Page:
The point is to use nuclear energy (or even concentrated solar power) to synthesize.

[Solid state synthesis]

Yes, developing appropriate technology will take years of development- there is no getting around that since we have been very inconsistent in our support for dealing with this problem.

We are definitely in a jam here, and our excuse is that as a society we have easily succumbed to short-sighted policy and punditry. My intention is to point to where we need to go, and then head off in that direction as quickly as possible.
I wanted to add.. after all the comments.. that there is a way to eliminate our dependence on fossil fuels AND reduce CO2, AND we get to keep our gas burning cars too!
It's a process that is essentially carbon neutral, providing fuel for vehicles and sequesters carbon into a solid material that can be used to enhance sub standard soils.
+Tim Southernwood

You are obviously very enthusiastic about this approach. I did not find it very convincing. What is the net energy of the approach (EROEI)? How much land per GW of energy? Some of the methods may find a use, but this hardly seems like a significant part of the solution.
+Jason Faulkner the Azure Dynamics Transit Connect gets 80 miles on a charge. a bit over 50. But ya, until we have fuel cells are batteries that make it 250 miles plus, that dont' cost more than gasoline vehicles up front, we aren't gonna see a consumer switch.

The problem again is the sheer volume of scarce resources to construct such vehicles.

And the fact that we use 50% coal to power our grid currently.
+Tim Southernwood will defintely watch the vid, thanks

Again, as Corey mentioned, my money is on Thorium. I am currently seeking $2m in investment capital for the first phase of a lab that is developing this safe nuclear tech. With abundant power we could synthesize carbon fuels for a carbon neutral fuel cycle.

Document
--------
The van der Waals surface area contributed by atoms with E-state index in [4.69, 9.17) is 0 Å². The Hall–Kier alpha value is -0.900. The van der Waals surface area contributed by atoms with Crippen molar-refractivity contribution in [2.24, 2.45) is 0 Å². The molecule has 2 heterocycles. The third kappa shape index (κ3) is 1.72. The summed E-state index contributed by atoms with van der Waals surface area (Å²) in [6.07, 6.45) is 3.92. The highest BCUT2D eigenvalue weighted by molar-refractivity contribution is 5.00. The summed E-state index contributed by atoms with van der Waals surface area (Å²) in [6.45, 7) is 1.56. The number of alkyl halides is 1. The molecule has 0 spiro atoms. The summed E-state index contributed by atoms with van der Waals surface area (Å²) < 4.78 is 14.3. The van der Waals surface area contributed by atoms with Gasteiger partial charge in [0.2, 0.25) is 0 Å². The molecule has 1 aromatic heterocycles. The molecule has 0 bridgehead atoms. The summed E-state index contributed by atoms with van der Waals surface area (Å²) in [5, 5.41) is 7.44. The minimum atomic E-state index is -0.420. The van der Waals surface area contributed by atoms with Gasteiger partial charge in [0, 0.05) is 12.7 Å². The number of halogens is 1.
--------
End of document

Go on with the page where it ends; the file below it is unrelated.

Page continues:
Thanks +Corey Barcus I am enthusiastic as far as this appears to be a very workable solution.. and although I'm not able to provide any answer to your question.. I would like to point out a few of the key benefits that impressed me.
First.. the carbon residue of the plants is captured in a stable form and will remain so for a LONG time, and is used to enhance soils.. improving areas that can't grow anything into areas that can grow these and other crops.
Here's the company site
Perhaps they can provide you more information that might help to convince you there is some promise with this approach.
I like it better than digging up Alberta tar sand!
The video mentions only needing 3% of the worlds landmass to start reversing atmospheric CO2, if it can be done in desert lands where he suggests, thats pretty serious.
I'm all for Thorium reactors as well Daniel! They are definitely a better answer to power generation!
Thorium will take many years to replace present facilities.. (even if they do accept it over nuclear.. and because of the inertia in that process.. I fear it will take a long time to be accepted)
It will also be a long time before this energy could be used to produce synth fuels.. and the science tells us we don't have a long time.. we need to act immediately.